Lifetime of Stress Means Emotional Distress
May 3, 2004 — A lifetime of adversity takes a heavy toll. For many people, the result is clinical depression and anxiety disorders later on, new research shows.
Many studies have linked early trauma — like sexual abuse, physical violence, parents’ deaths, divorces, and substance abuse — with depression.
However, few have looked at the cumulative effects of a lifetime of adversity on an adult’s mental health, writes lead researcher R. Jay Turner, PhD, with Florida State University in Tallahassee.
His report shows that young people across four ethnic groups — blacks, whites, Cubans, and immigrants from the Caribbean Islands — who were commonly exposed to significant and traumatic events had a great risk of psychiatric problems. It appears in the May Archives of General Psychiatry.
Early Trauma and Emotional Illness
All the volunteers in Turner’s study were between 19 and 21 years old: 25% were Cuban, 25% were from the Caribbean Islands; 25% were African American; and 25% were white.
In face-to-face or telephone interviews with the 1,800 participants, each answered a variety of questions about their life experiences. Based on their answers, researchers diagnosed some of them as having a variety of psychiatric problems: clinical depression, generalized anxiety disorder, social phobia, panic disorder, alcohol dependence, drug abuse, post-traumatic stress disorder, or an antisocial personality disorder.
Among the traumatic events covered in the interviews:
- Did you ever fail a grade in school?
- Were you ever abandoned by one or both parents?
- Did your parents ever divorce or separate?
- Have you ever discovered that your spouse/boyfriend/girlfriend was unfaithful?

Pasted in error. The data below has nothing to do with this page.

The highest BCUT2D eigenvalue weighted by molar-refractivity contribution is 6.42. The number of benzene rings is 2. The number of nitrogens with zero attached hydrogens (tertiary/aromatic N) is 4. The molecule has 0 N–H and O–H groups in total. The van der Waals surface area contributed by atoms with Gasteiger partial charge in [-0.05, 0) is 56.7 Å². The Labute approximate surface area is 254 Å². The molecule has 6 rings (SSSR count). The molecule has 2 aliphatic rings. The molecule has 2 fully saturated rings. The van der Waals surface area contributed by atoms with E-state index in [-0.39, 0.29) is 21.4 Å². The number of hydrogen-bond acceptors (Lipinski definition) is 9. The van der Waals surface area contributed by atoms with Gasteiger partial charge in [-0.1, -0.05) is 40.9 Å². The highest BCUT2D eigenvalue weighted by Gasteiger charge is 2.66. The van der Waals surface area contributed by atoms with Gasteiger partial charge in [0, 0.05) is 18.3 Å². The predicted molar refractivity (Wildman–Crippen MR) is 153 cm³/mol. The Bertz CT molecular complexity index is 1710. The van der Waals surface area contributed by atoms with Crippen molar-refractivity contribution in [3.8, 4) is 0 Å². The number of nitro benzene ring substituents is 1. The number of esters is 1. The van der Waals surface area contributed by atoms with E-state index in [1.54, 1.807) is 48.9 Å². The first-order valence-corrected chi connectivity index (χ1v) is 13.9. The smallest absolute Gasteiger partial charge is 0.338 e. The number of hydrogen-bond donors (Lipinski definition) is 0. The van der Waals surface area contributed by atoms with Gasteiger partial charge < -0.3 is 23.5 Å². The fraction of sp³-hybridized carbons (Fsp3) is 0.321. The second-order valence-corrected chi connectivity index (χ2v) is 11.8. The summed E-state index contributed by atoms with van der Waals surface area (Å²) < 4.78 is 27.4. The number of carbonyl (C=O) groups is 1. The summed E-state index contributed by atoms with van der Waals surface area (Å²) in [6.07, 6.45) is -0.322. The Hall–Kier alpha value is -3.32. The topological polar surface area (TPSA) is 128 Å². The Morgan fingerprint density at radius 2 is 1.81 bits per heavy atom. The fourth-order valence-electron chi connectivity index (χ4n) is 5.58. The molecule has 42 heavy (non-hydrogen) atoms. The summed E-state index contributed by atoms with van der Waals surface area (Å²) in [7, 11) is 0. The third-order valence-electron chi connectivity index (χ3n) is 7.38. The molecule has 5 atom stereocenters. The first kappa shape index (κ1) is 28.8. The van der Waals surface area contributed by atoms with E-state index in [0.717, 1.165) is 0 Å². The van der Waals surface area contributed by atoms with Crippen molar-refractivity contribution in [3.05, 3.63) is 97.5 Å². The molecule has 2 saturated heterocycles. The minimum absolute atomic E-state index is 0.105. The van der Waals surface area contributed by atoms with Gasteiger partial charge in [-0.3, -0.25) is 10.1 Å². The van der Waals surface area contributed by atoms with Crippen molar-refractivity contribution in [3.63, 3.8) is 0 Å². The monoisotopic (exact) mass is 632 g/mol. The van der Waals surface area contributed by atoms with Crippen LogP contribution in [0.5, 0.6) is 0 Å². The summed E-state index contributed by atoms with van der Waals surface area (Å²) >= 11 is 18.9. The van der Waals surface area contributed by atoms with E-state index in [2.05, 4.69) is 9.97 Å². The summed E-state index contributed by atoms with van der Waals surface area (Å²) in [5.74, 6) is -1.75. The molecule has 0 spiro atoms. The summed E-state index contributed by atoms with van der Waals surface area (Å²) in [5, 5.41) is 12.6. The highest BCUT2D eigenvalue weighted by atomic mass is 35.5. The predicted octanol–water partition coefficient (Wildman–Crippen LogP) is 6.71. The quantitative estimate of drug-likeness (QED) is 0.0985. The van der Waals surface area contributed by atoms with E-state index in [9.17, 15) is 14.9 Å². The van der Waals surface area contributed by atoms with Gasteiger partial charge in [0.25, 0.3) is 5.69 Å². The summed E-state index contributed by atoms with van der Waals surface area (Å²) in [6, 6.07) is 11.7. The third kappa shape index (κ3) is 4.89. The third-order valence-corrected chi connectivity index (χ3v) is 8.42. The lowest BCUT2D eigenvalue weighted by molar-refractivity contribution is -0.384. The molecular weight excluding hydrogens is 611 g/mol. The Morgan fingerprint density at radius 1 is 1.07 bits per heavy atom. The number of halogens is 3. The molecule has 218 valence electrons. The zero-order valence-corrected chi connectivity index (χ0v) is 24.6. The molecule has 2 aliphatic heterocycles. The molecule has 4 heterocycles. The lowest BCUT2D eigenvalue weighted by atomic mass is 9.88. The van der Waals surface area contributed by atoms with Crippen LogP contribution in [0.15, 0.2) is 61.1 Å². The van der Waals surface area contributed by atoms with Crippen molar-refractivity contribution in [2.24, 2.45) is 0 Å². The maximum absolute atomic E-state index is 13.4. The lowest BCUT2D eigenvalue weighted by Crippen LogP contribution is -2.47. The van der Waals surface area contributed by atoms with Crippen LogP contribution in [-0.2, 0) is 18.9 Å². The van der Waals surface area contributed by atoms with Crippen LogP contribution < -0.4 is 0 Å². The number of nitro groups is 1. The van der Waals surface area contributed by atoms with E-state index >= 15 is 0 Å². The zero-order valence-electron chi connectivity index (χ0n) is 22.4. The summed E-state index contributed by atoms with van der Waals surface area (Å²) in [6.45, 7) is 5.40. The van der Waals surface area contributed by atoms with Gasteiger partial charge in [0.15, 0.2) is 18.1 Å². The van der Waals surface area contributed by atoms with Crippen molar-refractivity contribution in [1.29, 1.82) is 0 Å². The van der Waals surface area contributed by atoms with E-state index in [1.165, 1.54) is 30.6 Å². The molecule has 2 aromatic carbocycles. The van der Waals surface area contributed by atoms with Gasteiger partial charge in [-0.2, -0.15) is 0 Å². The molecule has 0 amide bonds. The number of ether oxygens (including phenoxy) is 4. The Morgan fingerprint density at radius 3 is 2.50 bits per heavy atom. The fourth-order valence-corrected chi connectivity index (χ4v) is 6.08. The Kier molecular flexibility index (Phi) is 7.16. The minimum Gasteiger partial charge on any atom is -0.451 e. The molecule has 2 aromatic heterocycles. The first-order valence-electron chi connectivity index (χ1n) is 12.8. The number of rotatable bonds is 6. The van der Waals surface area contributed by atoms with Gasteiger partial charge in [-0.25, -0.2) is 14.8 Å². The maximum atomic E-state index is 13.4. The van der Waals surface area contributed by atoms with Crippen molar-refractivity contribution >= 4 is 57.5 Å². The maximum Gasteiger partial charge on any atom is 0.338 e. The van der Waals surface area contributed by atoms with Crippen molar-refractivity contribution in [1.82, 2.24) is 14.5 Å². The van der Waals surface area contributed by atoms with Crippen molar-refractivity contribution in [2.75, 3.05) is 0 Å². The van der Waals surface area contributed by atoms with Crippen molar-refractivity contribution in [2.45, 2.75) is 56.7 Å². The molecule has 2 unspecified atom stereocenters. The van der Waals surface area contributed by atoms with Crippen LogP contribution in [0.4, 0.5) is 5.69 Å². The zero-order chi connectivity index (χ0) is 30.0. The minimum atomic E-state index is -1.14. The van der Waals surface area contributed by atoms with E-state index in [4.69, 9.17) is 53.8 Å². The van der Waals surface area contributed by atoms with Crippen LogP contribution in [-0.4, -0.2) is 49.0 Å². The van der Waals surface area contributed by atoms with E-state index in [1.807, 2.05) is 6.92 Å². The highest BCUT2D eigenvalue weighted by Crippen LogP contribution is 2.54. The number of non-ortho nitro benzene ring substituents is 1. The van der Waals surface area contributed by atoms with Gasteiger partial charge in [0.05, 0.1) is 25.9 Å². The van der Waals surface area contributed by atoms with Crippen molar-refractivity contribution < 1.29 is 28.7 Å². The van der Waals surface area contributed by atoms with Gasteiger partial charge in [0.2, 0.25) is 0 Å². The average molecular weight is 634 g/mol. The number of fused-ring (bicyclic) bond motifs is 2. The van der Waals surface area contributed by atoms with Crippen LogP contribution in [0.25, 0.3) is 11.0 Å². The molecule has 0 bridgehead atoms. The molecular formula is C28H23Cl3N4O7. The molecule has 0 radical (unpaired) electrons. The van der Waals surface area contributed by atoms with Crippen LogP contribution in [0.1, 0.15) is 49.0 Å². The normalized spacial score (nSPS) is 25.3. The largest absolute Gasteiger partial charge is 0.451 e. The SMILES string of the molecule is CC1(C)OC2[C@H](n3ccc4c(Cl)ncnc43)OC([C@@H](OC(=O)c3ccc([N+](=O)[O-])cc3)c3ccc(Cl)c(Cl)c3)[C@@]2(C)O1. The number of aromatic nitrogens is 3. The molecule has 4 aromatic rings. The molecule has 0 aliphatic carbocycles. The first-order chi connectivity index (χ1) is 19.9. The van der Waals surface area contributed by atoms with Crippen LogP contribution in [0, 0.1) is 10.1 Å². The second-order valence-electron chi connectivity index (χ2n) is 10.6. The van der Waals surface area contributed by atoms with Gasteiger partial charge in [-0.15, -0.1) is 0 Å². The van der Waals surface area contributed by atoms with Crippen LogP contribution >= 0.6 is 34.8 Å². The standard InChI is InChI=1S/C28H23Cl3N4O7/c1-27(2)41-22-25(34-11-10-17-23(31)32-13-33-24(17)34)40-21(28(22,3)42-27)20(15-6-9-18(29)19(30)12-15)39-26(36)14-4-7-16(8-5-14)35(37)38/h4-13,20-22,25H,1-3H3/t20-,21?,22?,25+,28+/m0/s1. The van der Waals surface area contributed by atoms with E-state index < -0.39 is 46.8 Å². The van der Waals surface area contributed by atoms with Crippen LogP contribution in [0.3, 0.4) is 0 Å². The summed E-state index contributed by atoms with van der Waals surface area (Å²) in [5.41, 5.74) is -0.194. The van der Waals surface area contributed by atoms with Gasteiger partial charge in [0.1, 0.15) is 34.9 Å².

- Did you ever lose your home because of a natural disaster?
- Did you ever have sexual intercourse against your will?
- Were you regularly emotionally abused by a parent, step-parent, grandparent, or guardian?
- Have you ever been shot at with a gun or threatened with another weapon but not injured?
- Have you ever witnessed a serious accident or disaster?
- Did you witness your mother being regularly physically or emotionally abused?
- Has anyone else you knew died suddenly or been seriously hurt?
- Have you even been told that someone you knew killed himself or herself?
Turner found that:
- Early adversity was significantly linked with depression or anxiety. Men reported more accumulated adversities than women. Yet women across all ethnic groups had substantially higher incidence of depression and anxiety disorders during their lifetimes.
- Blacks were more likely to witness the most violence; they also experienced much higher levels of adversity than all other ethnic groups. However, blacks had significantly lower incidence of depression.
- The emotional impact of childhood traumas remained very much alive, even when compared with more recent traumas.
If other ethnic groups were exposed to as much adversity as blacks are, depression and anxiety rates would increase by 32%- 35% — rather than decrease, Turner notes. Clearly, there is a compelling relationship between cumulative adversity and risk of clinical depression or anxiety disorder, he writes.
However, the very fact that a lifetime of trauma created emotional problems for people across all ethnic groups makes it unlikely that blacks have any more resiliency, Turner notes. More likely, in some people, life stress shows itself in the development of physical disorders rather than clinical depression or anxiety.
SOURCE: Turner, R. Archives of General Psychiatry, May 2004: vol 61, pp 481-488.